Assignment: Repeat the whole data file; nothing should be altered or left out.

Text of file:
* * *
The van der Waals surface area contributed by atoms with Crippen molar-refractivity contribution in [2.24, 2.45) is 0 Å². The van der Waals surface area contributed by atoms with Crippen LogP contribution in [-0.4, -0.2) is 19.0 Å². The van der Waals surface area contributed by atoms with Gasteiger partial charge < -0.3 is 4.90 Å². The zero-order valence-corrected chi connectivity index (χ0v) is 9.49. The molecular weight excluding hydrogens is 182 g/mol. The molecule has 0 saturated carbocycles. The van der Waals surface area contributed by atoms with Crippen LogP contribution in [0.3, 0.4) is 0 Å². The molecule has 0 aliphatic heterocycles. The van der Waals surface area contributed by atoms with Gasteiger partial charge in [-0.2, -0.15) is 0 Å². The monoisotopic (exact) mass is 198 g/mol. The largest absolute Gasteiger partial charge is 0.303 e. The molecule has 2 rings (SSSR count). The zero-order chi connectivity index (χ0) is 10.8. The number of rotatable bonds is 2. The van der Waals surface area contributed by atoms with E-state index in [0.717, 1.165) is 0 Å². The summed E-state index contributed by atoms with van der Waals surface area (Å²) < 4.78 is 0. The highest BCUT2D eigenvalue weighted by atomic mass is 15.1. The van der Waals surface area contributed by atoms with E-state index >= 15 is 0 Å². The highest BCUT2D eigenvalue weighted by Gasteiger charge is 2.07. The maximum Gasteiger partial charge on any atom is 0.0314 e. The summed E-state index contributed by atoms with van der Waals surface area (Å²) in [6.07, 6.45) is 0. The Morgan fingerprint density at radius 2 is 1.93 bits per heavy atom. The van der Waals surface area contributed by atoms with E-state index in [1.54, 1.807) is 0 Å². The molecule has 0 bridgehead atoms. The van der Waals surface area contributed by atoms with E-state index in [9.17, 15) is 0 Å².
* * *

The van der Waals surface area contributed by atoms with Crippen molar-refractivity contribution in [2.24, 2.45) is 0 Å². The van der Waals surface area contributed by atoms with Crippen LogP contribution in [-0.4, -0.2) is 19.0 Å². The van der Waals surface area contributed by atoms with Gasteiger partial charge < -0.3 is 4.90 Å². The zero-order valence-corrected chi connectivity index (χ0v) is 9.49. The molecular weight excluding hydrogens is 182 g/mol. The molecule has 0 saturated carbocycles. The van der Waals surface area contributed by atoms with Crippen LogP contribution in [0.3, 0.4) is 0 Å². The molecule has 0 aliphatic heterocycles. The van der Waals surface area contributed by atoms with Gasteiger partial charge in [-0.2, -0.15) is 0 Å². The monoisotopic (exact) mass is 198 g/mol. The largest absolute Gasteiger partial charge is 0.303 e. The molecule has 2 rings (SSSR count). The zero-order chi connectivity index (χ0) is 10.8. The number of rotatable bonds is 2. The van der Waals surface area contributed by atoms with E-state index in [0.717, 1.165) is 0 Å². The summed E-state index contributed by atoms with van der Waals surface area (Å²) < 4.78 is 0. The highest BCUT2D eigenvalue weighted by atomic mass is 15.1. The van der Waals surface area contributed by atoms with E-state index >= 15 is 0 Å². The highest BCUT2D eigenvalue weighted by Gasteiger charge is 2.07. The maximum Gasteiger partial charge on any atom is 0.0314 e. The summed E-state index contributed by atoms with van der Waals surface area (Å²) in [6.07, 6.45) is 0. The Morgan fingerprint density at radius 2 is 1.93 bits per heavy atom. The van der Waals surface area contributed by atoms with E-state index in [1.54, 1.807) is 0 Å². The molecule has 0 bridgehead atoms. The van der Waals surface area contributed by atoms with E-state index in [9.17, 15) is 0 Å².